Conclusions and Relevance  In this survey of heath care workers in hospitals equipped with fever clinics or wards for patients with COVID-19 in Wuhan and other regions in China, participants reported experiencing psychological burden, especially nurses, women, those in Wuhan, and frontline health care workers directly engaged in the diagnosis, treatment, and care for patients with COVID-19.

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Article Information

Accepted for Publication: March 2, 2020.

Published: March 23, 2020. doi:10.1001/jamanetworkopen.2020.3976

Open Access: This is an open access article distributed under the terms of the CC-BY License. © 2020 Lai J et al. JAMA Network Open.

Corresponding Authors: Zhongchun Liu, MD, Department of Psychiatry, Renmin Hospital of Wuhan University, 238 Jiefang Rd, Wuhan 430060, China (zcliu6@whu.edu.cn); Shaohua Hu, MD, Department of Psychiatry, First Affiliated Hospital, Zhejiang University School of Medicine, 79 Qingchun Rd, Hangzhou 310003, China (dorhushaohua@zju.edu.cn).

Author Contributions: Drs Liu and S. Hu had full access to all of the data in the study and take responsibility for the integrity of the data and the accuracy of the data analysis. Drs Lai, Ma, and Y. Wang contributed equally and share first authorship. Drs Liu and S. Hu contributed equally as senior authors.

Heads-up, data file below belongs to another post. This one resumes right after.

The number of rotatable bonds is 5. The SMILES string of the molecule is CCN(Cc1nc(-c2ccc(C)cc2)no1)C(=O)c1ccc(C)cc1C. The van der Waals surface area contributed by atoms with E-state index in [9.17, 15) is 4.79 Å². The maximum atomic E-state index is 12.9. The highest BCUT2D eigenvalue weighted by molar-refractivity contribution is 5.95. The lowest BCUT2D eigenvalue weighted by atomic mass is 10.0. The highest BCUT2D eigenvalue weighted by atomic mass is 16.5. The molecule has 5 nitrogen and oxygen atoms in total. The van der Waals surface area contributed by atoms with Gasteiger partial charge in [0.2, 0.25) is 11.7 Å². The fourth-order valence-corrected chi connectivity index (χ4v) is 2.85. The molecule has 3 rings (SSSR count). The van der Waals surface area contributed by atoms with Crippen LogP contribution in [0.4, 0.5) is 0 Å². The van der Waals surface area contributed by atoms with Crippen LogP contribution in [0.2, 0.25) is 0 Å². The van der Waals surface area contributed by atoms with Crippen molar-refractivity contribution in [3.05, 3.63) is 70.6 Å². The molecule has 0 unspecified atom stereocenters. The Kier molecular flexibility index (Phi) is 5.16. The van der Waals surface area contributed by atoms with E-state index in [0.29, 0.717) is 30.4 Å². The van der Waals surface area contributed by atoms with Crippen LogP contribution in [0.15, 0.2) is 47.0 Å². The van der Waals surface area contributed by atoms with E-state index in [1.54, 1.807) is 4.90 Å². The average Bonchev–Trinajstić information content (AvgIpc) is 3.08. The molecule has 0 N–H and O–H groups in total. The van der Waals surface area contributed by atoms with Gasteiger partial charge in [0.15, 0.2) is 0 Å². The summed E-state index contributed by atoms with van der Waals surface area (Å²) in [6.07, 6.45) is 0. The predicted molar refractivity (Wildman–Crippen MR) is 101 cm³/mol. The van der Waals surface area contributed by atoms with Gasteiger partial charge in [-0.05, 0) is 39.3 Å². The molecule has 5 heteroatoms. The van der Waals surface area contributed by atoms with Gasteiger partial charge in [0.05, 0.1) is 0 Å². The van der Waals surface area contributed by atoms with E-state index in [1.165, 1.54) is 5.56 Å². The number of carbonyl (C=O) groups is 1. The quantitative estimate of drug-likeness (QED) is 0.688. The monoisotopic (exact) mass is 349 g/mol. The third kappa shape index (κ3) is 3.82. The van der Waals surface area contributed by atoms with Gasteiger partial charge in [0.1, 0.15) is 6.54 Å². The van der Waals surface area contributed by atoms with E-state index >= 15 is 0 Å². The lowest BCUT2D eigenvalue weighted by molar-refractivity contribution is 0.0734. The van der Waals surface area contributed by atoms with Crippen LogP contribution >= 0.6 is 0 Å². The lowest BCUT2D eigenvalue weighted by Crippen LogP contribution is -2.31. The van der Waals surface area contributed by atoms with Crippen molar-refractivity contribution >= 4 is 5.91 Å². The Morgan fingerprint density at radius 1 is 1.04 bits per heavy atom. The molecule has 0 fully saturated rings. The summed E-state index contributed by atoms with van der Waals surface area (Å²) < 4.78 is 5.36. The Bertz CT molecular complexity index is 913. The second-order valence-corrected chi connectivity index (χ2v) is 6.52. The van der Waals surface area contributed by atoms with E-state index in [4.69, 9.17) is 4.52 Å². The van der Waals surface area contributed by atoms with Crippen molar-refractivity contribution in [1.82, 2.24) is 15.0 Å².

Concept and design: Liu, S. Hu.

Acquisition, analysis, or interpretation of data: Lai, Ma, Y. Wang, Cai, J. Hu, Wei, Wu, Du, Chen, Li, Tan, Kang, Yao, Huang, H. Wang, G. Wang.

Drafting of the manuscript: Lai, Ma, Y. Wang, Liu, S. Hu.

Critical revision of the manuscript for important intellectual content: Lai, Cai, J. Hu, Wei, Wu, Du, Chen, Li, Tan, Kang, Yao, Huang, H. Wang, G. Wang, Liu, S. Hu.

Statistical analysis: Ma, Y. Wang, Liu, S. Hu.

Obtained funding: Liu, S. Hu.

Administrative, technical, or material support: Lai, Cai, J. Hu, Wei, Wu, Du, Chen, Li, Tan, Kang, Yao, Huang, H. Wang, G. Wang.

Supervision: G. Wang, Liu, S. Hu.

Conflict of Interest Disclosures: None reported.

Funding/Support: This study was supported by grants 2018YFC1314600 and 2016YFC1307100 from the National Key Research and Development Program of China.

Role of the Funder/Sponsor: The funder had no role in the design and conduct of the study; collection, management, analysis, and interpretation of the data; preparation, review, or approval of the manuscript; and decision to submit the manuscript for publication.

Additional Contributions: We thank all the participants who contributed to our work.